Hope for clean water
Marite village outside Bushbuckridge has received a mobile water purification plant and three tractors and trailers in an effort to curb the outbreak of cholera in the area.
At least 22 of the victims who died from the disease that broke out in November last year came from the Bushbuckridge area. More than 1900 of the 6847 people treated for the disease were from the area.
"As the government we took a step that our people will get clean water to avoid cholera," said deputy Minister of Water Affairs Malusi Gigaba when he presented the R18,2million package at Madrass Stadium near Marite on Tuesday.
The Bushbuckridge municipality will use the tractors and trailers to remove refuse.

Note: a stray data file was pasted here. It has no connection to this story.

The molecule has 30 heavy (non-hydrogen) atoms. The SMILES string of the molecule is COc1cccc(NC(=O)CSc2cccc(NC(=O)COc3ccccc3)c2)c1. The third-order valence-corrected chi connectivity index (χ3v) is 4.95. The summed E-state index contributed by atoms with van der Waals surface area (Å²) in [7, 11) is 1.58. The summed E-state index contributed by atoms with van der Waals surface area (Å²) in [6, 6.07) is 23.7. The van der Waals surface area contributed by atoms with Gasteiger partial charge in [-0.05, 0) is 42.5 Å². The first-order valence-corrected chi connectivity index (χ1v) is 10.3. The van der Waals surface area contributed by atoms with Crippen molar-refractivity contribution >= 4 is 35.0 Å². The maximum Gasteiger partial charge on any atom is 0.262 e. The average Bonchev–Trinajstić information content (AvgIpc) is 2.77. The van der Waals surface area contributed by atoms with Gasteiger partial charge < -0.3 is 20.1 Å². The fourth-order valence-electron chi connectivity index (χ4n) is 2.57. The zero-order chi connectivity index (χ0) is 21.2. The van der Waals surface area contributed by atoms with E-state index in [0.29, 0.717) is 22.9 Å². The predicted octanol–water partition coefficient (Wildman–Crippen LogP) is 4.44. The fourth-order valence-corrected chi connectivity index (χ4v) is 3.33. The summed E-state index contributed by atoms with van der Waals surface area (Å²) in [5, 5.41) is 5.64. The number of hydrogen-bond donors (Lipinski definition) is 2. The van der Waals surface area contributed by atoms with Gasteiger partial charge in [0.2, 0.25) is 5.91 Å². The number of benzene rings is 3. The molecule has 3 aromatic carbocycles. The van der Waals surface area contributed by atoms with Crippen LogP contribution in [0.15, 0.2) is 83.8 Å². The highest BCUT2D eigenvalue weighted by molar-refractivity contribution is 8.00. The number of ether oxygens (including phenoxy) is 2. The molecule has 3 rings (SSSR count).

The mobile water purifier is able to pump water straight from the river before it is loaded into water tankers in case of a crisis.
"Why now? Please make sure the water does not go away after the elections because we have suffered a lot in this area," shouted Ntsako Mahumani, a girl among the protesters present.
The protesters vied with traditional dancers at the handover event.
They accused the government of handing over the plant to lure locals to vote for the ruling party.
Teenage girls, their mothers and siblings took to the dusty streets of Madrass with 20litre and 25litre upside-down water containers to prove to the deputy minister that they lacked clean water.
Many villages around Bushbuckridge still draw their water from polluted rivers and wells, or buy it from vendors who peddle it from the back of bakkies or donkey carts.